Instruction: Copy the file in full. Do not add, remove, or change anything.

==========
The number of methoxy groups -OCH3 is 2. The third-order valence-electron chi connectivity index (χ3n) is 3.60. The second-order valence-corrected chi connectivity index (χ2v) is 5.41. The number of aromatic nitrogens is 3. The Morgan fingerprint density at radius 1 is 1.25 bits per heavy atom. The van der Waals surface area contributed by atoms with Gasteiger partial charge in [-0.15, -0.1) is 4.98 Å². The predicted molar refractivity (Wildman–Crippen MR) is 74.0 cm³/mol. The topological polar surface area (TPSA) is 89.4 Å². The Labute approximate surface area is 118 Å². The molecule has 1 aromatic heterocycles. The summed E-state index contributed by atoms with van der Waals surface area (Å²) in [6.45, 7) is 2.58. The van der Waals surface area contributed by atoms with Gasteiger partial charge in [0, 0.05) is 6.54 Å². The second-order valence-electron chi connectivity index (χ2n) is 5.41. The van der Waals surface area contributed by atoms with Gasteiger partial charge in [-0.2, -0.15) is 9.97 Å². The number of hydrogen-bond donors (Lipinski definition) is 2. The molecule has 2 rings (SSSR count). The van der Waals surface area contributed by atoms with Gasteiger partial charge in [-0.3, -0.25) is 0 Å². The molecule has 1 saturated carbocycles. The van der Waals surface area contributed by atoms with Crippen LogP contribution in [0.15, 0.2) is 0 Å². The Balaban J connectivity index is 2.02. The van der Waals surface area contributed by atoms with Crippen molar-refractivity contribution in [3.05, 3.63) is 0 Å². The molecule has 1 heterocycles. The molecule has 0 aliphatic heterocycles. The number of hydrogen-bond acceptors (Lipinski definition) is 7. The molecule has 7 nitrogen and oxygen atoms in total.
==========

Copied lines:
The number of methoxy groups -OCH3 is 2. The third-order valence-electron chi connectivity index (χ3n) is 3.60. The second-order valence-corrected chi connectivity index (χ2v) is 5.41. The number of aromatic nitrogens is 3. The Morgan fingerprint density at radius 1 is 1.25 bits per heavy atom. The van der Waals surface area contributed by atoms with Gasteiger partial charge in [-0.15, -0.1) is 4.98 Å². The predicted molar refractivity (Wildman–Crippen MR) is 74.0 cm³/mol. The topological polar surface area (TPSA) is 89.4 Å². The Labute approximate surface area is 118 Å². The molecule has 1 aromatic heterocycles. The summed E-state index contributed by atoms with van der Waals surface area (Å²) in [6.45, 7) is 2.58. The van der Waals surface area contributed by atoms with Gasteiger partial charge in [0, 0.05) is 6.54 Å². The second-order valence-electron chi connectivity index (χ2n) is 5.41. The van der Waals surface area contributed by atoms with Gasteiger partial charge in [-0.2, -0.15) is 9.97 Å². The number of hydrogen-bond donors (Lipinski definition) is 2. The molecule has 2 rings (SSSR count). The van der Waals surface area contributed by atoms with Gasteiger partial charge in [-0.3, -0.25) is 0 Å². The molecule has 1 saturated carbocycles. The van der Waals surface area contributed by atoms with Crippen LogP contribution in [0.15, 0.2) is 0 Å². The Balaban J connectivity index is 2.02. The van der Waals surface area contributed by atoms with Crippen molar-refractivity contribution in [3.05, 3.63) is 0 Å². The molecule has 1 heterocycles. The molecule has 0 aliphatic heterocycles. The number of hydrogen-bond acceptors (Lipinski definition) is 7. The molecule has 7 nitrogen and oxygen atoms in total.